Indian defence officials began a probe Monday into a collision between a warship and a merchant vessel near Mumbai, in the latest incident in the busy waters outside the city, an officer said.
The INS Vindhyagiri suffered damage and a fire broke out near the engine room as she returned to the city’s naval dockyard on Sunday with the families of navy personnel on board.
“The cause of the accident is yet to be ascertained. That will only happen subsequent to the naval board of inquiry that will be set up,” defence ministry spokesman Captain M. Nambiar told AFP.
Firefighters and military personnel battled thick smoke to bring the fire on the Leander class frigate under control as she was towed back to the dockyard from the busy shipping channel off India’s financial capital.
Nambiar said the ship, which was commissioned in 1981, was listing in the dock’s shallow waters because of damage to her hull but would right herself once pumping began.
Defence officials in New Delhi said that ammunition on board was cleared and that “all efforts” were made to contain the fire and flooding.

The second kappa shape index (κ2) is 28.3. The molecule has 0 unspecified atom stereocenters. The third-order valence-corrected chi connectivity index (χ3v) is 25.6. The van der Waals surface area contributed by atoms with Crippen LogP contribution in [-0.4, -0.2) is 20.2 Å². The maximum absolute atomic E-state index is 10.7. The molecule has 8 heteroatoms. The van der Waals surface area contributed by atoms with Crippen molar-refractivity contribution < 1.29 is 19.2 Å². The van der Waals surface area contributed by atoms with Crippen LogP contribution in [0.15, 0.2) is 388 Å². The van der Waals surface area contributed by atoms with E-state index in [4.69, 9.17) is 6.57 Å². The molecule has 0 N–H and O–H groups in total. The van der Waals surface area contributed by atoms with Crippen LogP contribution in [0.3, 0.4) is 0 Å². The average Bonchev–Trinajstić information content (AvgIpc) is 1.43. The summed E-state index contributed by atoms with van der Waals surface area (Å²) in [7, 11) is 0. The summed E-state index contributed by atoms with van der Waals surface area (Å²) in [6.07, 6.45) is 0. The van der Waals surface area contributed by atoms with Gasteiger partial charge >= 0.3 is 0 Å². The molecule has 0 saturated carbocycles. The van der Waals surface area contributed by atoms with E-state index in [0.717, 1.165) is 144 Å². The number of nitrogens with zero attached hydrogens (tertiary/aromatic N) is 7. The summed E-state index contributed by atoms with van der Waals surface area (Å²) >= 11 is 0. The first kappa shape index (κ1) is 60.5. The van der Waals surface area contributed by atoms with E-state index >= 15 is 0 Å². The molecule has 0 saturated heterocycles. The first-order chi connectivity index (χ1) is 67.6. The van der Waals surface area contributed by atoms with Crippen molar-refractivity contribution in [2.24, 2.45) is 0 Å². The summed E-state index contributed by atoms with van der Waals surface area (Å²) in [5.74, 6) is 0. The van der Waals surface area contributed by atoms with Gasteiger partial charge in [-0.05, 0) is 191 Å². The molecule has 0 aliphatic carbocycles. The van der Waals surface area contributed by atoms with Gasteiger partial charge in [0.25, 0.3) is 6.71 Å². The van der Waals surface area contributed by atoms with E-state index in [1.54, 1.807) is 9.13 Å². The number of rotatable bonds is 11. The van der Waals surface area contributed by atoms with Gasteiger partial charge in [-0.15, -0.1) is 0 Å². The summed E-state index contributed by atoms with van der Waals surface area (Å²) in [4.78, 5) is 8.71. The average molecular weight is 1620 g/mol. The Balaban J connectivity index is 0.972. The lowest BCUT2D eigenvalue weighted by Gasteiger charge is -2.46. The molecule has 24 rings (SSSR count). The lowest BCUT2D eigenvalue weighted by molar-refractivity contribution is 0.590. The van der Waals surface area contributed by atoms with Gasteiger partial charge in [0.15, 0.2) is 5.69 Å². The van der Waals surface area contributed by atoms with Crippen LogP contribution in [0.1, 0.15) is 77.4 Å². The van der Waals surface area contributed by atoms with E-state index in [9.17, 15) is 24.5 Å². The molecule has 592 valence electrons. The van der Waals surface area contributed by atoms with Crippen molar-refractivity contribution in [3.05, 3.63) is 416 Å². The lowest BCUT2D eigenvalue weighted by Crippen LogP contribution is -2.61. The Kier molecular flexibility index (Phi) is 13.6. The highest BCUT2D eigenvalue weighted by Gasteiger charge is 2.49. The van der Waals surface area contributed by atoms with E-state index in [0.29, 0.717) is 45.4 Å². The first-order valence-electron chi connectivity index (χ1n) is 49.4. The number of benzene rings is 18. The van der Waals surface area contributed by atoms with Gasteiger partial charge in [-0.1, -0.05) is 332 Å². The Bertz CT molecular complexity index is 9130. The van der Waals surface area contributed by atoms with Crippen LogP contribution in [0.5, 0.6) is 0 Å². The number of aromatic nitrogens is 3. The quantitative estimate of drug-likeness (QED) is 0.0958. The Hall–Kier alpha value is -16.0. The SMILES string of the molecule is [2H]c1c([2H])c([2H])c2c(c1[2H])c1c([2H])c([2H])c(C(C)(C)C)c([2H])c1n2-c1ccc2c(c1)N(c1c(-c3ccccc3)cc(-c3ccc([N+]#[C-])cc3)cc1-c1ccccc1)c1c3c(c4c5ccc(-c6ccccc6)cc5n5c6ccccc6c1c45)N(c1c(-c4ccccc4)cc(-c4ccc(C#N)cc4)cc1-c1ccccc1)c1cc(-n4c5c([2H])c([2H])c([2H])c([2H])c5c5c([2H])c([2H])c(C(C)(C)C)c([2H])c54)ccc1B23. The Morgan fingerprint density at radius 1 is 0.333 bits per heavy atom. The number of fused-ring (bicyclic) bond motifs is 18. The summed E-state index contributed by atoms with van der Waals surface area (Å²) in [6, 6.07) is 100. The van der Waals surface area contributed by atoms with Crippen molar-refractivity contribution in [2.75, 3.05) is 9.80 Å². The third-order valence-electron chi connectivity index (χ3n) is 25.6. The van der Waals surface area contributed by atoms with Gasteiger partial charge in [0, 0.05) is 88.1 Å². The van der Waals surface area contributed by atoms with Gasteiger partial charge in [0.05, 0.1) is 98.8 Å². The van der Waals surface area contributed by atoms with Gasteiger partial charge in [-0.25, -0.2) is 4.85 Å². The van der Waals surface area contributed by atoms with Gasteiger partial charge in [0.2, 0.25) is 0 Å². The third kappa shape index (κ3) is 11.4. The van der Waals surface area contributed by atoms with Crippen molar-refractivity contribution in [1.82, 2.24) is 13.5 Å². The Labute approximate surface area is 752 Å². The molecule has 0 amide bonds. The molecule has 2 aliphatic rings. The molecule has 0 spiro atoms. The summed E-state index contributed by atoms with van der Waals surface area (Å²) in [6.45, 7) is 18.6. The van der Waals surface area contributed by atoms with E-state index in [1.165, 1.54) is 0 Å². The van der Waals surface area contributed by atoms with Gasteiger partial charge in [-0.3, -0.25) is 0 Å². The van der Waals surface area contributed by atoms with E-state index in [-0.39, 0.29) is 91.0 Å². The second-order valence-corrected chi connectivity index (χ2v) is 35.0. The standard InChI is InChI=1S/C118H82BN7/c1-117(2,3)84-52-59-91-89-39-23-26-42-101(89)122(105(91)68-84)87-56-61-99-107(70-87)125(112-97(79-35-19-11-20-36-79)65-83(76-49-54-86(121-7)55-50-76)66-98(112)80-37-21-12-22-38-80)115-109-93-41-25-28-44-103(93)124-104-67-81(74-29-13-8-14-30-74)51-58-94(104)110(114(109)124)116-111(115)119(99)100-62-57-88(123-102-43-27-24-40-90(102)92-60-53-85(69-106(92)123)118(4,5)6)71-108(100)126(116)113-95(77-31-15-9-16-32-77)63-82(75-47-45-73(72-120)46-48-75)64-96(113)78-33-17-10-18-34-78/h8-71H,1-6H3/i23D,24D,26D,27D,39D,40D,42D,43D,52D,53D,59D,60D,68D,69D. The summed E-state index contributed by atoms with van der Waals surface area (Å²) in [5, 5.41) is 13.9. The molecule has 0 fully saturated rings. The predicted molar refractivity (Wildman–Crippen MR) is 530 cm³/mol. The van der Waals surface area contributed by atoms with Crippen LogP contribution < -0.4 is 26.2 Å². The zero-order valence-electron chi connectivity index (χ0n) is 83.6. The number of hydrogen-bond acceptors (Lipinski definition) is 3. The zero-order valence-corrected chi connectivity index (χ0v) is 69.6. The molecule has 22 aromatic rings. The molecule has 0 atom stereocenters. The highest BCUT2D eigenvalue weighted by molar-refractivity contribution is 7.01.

“Necessary measures have also been taken to prevent any spillage of oil from the ship,” a statement said.
About 150 people were on board the vessel and had been on a short excursion when the collision happened with the Cyprus-flagged MV Nordlake, which was leaving Mumbai’s Jawaharlal Nehru Port Trust (JNPT).
No one was injured, said Nambiar.
Six months ago, two cargo vessels collided off Mumbai, sending containers spilling into the sea, grounding one of the ships and causing it to list badly.
Shipping traffic into and out of JNPT and the Mumbai Port Trust — which together handle about 40 percent of India’s maritime cargo — was severely disrupted after the waterway was closed due to the hazard.